Knoxville, Tenn. – A federal jury returned a guilty verdict against four defendants for their roles in running “pill mills,” announced Assistant Attorney General Brian A. Benczkowksi of the Justice Department’s Criminal Division and U. S. Attorney J. Douglas Overbey of the Eastern District of Tennessee.
After five days of deliberation, a federal jury returned a guilty verdict against Sylvia Hofstetter, 55, of Miami, Florida, and Courtney Newman, 44, Cynthia Clemons, 47, and Holli Womack, a.k.a. “Holli Carmichael,” 46, all of Knoxville, Tenn. The jury returned guilty verdicts against Hofstetter for a Racketeer Influenced and Corrupt Organization (RICO) conspiracy, a drug conspiracy, money laundering, and maintaining drug-involved premises, and guilty verdicts against Newman, Clemons, and Womack for maintaining drug-involved premises.
The verdict follows a three-month trial presided over by United States District Judge Thomas A. Varlan in the United States District Court for the Eastern District of Tennessee at Knoxville. The United States presented testimony from 55 witnesses throughout the trial, including former patients, employees, medical providers, and expert medical witnesses.
Defendant Hofstetter faces a term of up to 20 years in prison and a $1,000,000 fine. The remaining defendants face up to 20 years in prison and fines up to $500,000. Sentencing hearings are tentatively set for Newman in July 2020, Clemons and Womack in August 2020, and Hofstetter in September 2020.
The drug conspiracy involved the distribution of over 11 million tablets of oxycodone, oxymorphone, and morphine that generated over $21 million of clinic revenue, with a corresponding street value of $360 million. The conspiracy involved four separate clinics in Tennessee, which, the evidence showed, were essentially pill mills. Before opening these pill mills in Tennessee, testimony established that Hofstetter worked at a Florida-based pill mill in Hollywood, Florida, which was raided by the Drug Enforcement Administration (DEA) in December 2010. Testimony revealed that law enforcement’s crackdown on hundreds of pill mills in South Florida during that time-period precipitated the move to East Tennessee, where a large percentage of those clinics’ opioid-addicted customers lived.
United States Attorney Overbey said, “This office appreciates the extremely hard work by the jury to reach this verdict. The verdict should demonstrate the dire consequences to individuals who participate in greedy schemes to make money and cause so many to suffer from the opioid crisis. To the men and women on the investigative and prosecution teams, we salute the sacrifices you made and the skills you demonstrated to achieve justice in this long and complex trial.”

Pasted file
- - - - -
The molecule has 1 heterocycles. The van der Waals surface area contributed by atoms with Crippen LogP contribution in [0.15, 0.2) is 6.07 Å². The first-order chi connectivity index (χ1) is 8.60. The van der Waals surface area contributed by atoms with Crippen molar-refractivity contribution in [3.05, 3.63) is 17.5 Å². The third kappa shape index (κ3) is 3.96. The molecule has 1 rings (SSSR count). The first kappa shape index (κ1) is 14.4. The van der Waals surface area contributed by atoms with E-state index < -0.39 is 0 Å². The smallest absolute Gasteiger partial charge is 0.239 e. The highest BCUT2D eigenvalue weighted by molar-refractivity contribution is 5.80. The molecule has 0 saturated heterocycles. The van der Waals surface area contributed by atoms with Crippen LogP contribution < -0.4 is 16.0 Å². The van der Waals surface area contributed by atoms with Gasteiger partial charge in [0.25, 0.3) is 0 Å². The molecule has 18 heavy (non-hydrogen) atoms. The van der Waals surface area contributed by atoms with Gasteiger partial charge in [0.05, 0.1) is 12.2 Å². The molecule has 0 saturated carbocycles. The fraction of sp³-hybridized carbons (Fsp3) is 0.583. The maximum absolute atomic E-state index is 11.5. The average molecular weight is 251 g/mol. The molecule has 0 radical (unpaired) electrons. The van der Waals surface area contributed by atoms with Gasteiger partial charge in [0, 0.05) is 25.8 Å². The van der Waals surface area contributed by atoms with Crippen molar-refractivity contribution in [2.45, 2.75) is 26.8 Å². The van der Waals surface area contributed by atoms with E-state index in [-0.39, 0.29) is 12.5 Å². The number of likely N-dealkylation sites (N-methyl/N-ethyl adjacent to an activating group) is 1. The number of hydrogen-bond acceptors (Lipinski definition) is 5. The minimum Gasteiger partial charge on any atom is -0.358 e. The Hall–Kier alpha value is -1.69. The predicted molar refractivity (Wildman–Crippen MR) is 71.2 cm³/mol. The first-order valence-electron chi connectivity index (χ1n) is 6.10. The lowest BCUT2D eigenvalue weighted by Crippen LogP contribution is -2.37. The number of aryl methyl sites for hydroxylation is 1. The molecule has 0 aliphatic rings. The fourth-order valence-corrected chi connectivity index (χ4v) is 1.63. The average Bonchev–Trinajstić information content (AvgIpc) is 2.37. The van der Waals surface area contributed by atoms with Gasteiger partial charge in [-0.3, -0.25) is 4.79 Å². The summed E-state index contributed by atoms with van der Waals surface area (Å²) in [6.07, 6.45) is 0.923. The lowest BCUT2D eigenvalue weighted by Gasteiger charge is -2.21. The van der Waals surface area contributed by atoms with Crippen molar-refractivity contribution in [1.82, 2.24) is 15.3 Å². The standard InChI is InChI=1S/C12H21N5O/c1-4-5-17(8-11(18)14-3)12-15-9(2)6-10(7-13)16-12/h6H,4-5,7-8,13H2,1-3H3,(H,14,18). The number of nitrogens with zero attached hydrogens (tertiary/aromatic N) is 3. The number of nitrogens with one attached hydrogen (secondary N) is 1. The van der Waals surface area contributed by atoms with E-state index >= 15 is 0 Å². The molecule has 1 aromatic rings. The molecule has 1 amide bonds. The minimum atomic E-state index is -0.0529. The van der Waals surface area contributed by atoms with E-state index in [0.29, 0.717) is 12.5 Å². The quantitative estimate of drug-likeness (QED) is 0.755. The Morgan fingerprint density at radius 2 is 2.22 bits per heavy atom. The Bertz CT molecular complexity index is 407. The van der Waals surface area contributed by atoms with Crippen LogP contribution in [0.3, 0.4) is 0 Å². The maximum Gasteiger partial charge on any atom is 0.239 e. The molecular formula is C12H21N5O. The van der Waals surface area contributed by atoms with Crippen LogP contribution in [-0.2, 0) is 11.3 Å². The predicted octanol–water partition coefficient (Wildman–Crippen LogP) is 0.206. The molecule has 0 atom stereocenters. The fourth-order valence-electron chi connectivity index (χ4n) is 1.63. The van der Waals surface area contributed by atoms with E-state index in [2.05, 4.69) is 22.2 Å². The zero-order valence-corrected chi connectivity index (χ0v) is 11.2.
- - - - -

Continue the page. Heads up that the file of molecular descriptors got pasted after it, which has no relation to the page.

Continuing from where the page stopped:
“The devastation inflicted on families due to the illicit drug trade is immeasurable. The reprehensible actions of those responsible will not be tolerated. As evidenced by these convictions, the FBI and our law enforcement partners will never stop working to put those people who run pill mills behind bars,” said the FBI’s Special Agent in Charge, Joe Carrico.
This superseding indictment resulted from an investigation by the United States Attorney’s Office for the Eastern District of Tennessee, the Organized Crime and Gang Section, U.S. Department of Justice, and the FBI High Intensity Drug Trafficking Area (HIDTA), comprised of investigators assigned to the task force by the Loudon County Sheriff’s Office, Knoxville Police Department, Blount County Sheriff’s Office, Roane County Sheriff’s Office, Harriman Police Department, and Clinton Police Department. Other agencies provided invaluable assistance, including the FBI’s Miami Field Office, the Hollywood, Florida, Police Department, the United States Department of Health and Human Services, the Tennessee Department of Health, and the Drug Enforcement Administration’s Knoxville Diversion Group.
Eastern District of Tennessee Assistant U.S. Attorney Tracy L. Stone, along with Deputy Chief Kelly Pearson and Trial Attorney Damare Theriot of the Organized Crime and Gang Section, with the U.S. Department of Justice, represented the United States.
This case was part of the Department's Organized Crime Drug Enforcement Task Force (OCDETF) and the HIDTA programs. OCDETF is the primary weapon of the United States against the highest level drug trafficking organizations operating within the United States, importing drugs into the United States, or laundering the proceeds of drug trafficking. The HIDTA program enhances and coordinates drug control efforts among local, State, and Federal law enforcement agencies. The program provides agencies with coordination, equipment, technology, and additional resources to combat drug trafficking and its harmful consequences in critical regions of the United States.